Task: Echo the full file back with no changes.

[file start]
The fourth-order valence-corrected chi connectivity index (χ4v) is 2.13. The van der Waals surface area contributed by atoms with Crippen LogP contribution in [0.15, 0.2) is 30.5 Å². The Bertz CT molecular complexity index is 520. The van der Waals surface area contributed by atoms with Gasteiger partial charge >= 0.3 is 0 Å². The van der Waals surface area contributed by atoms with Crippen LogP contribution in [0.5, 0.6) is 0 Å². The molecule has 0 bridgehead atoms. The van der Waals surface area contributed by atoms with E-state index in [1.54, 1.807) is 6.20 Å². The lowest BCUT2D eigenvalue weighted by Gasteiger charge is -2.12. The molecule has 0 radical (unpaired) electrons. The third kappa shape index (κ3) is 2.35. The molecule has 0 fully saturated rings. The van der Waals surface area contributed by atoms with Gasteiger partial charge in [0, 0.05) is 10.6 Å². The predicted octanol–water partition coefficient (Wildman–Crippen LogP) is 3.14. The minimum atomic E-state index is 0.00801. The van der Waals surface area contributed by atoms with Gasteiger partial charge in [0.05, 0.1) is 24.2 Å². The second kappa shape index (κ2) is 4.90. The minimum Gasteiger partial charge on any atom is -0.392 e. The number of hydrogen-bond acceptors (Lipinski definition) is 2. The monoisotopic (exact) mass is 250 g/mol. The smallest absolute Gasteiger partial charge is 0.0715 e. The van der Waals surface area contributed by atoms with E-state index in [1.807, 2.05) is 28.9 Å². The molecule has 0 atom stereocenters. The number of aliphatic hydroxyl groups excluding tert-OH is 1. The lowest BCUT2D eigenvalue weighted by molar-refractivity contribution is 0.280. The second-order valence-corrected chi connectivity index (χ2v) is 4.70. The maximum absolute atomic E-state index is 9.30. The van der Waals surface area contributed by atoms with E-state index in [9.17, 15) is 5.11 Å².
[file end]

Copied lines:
The fourth-order valence-corrected chi connectivity index (χ4v) is 2.13. The van der Waals surface area contributed by atoms with Crippen LogP contribution in [0.15, 0.2) is 30.5 Å². The Bertz CT molecular complexity index is 520. The van der Waals surface area contributed by atoms with Gasteiger partial charge >= 0.3 is 0 Å². The van der Waals surface area contributed by atoms with Crippen LogP contribution in [0.5, 0.6) is 0 Å². The molecule has 0 bridgehead atoms. The van der Waals surface area contributed by atoms with E-state index in [1.54, 1.807) is 6.20 Å². The lowest BCUT2D eigenvalue weighted by Gasteiger charge is -2.12. The molecule has 0 radical (unpaired) electrons. The third kappa shape index (κ3) is 2.35. The molecule has 0 fully saturated rings. The van der Waals surface area contributed by atoms with Gasteiger partial charge in [0, 0.05) is 10.6 Å². The predicted octanol–water partition coefficient (Wildman–Crippen LogP) is 3.14. The minimum atomic E-state index is 0.00801. The van der Waals surface area contributed by atoms with Gasteiger partial charge in [0.05, 0.1) is 24.2 Å². The second kappa shape index (κ2) is 4.90. The minimum Gasteiger partial charge on any atom is -0.392 e. The number of hydrogen-bond acceptors (Lipinski definition) is 2. The monoisotopic (exact) mass is 250 g/mol. The smallest absolute Gasteiger partial charge is 0.0715 e. The van der Waals surface area contributed by atoms with E-state index in [1.807, 2.05) is 28.9 Å². The molecule has 0 atom stereocenters. The number of aliphatic hydroxyl groups excluding tert-OH is 1. The lowest BCUT2D eigenvalue weighted by molar-refractivity contribution is 0.280. The second-order valence-corrected chi connectivity index (χ2v) is 4.70. The maximum absolute atomic E-state index is 9.30. The van der Waals surface area contributed by atoms with E-state index in [9.17, 15) is 5.11 Å².